Exploring Real Stories of Entrepreneurship: A STEP Project

Siobhan Ali
Wednesday 5 August 2020

By Aimee Watts

Project: “How do we define what enterprise capabilities look like in real life?”

Think about the following words: leadership, decision-making, and innovation. 

Are these important concepts? Absolutely. Have they also been overused in abstract contexts, such that they sometimes feel like empty buzzwords? Absolutely. 

 This was part of the challenge that our team was presented with at the beginning of our project for the Summer Teams Enterprise Programme. We were tasked with making these words and their associated ideas come alive, providing concrete, real-life examples of skills like communication, opportunity recognition, and reflection – in short, the important (but often abstract!) capabilities that underlie entrepreneurship. 

To begin with, each member of the team chose a famous entrepreneur and engaged in extensive research into their background, experiences, and the different traits and choices that allowed them to achieve phenomenal success. The individual I personally focused on was Tony Hsieh, a famous American entrepreneur who founded multiple multi-million-dollar companies, including famed online shoe retailer “Zappos”. My research process incorporated a variety of sources, with a particular focus on Hsieh’s autobiography, “Delivering Happiness: A Path to Profits, Passion, and Purpose”.   

My teammates researched similarly impressive and exciting individuals, such as Adam Braun of the non-profit “Pencils of Promise”, and Yvon Chouinard of the renowned clothing company “Patagonia”. Every week we met virtually to discuss our findings, and how the different entrepreneurs converged and diverged in their approaches. Gradually, our final product began to take form – a short podcast series, summarising real stories of real entrepreneurship. 

In my Hsieh episode, I wanted to highlight what I personally found to be the most engaging aspect of the project, namely the storytelling element. Consequently, I structured the podcast as a chronological narrativecovering many different points in his life over the course of ten minutes. Firstly, my lovely interviewer Iona and I touched on his early project, “LinkExchange”, the mistakes he made in founding and running this multi-million-dollar company, and how his in-depth reflection allowed for actionable lessons.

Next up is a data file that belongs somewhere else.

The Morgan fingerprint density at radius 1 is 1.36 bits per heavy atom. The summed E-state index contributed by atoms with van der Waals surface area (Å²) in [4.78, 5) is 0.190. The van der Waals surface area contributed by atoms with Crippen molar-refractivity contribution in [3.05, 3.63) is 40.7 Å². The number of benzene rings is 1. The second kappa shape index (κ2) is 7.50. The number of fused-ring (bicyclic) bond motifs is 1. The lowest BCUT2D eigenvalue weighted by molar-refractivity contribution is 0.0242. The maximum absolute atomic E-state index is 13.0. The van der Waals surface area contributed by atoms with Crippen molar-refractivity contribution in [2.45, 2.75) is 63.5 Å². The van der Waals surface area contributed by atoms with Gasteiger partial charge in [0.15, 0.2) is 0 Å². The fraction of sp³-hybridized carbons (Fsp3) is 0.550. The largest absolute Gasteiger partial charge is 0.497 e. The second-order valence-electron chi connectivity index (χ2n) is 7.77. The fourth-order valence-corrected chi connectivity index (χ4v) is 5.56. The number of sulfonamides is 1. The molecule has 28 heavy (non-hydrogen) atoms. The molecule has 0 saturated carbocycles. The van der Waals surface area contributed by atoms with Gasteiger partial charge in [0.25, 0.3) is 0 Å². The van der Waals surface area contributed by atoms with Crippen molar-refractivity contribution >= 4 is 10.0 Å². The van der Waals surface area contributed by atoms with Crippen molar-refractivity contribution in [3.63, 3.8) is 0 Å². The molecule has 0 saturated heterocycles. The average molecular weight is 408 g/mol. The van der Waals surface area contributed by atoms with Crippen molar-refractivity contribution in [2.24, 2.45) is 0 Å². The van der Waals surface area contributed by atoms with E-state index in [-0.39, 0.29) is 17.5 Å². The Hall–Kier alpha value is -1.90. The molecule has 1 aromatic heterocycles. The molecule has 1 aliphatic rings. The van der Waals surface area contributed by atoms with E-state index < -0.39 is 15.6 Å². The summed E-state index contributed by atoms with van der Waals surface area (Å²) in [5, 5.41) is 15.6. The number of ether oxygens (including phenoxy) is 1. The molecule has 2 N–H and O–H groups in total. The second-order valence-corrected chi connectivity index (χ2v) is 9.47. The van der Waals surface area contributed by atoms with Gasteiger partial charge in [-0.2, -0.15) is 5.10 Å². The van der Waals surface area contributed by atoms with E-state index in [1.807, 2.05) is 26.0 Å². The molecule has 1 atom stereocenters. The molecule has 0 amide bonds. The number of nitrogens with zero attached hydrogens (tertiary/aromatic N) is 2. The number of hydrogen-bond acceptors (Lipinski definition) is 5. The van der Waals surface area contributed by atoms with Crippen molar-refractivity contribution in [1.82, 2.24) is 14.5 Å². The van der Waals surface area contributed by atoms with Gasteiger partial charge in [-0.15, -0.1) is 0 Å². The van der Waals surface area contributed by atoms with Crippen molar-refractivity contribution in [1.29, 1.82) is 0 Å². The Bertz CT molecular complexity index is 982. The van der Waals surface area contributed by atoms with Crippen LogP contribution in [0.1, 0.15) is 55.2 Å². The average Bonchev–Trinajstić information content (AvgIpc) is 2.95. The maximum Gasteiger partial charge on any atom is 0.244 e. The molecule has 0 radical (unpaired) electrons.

Then, the podcast explored his main project, Zappos, the challenges that come with being innovative, and the importance of listening to those who are sceptical of your ideas. Continuing further into Zappos’ development, we looked at how Hsieh recognised hidden opportunities that his competitors had missed, especially the unexpected advertising goldmine of call centers. We also examined the difficult chapters in the company’s history, especially the burst of the dot-com crash in the early 2000s, and the combination of open-mindedness and innovation that was needed to ride out the storm.  

After touching on the impressive state of affairs of current-day Zappos, we concluded by focusing on key takeaways. After all, Hsieh has a lifetime of hard-won knowledge, both about what entrepreneurial success and failure look like. This translates into highly actionable advice for any listener, regardless of what stage they may be at in their career. 

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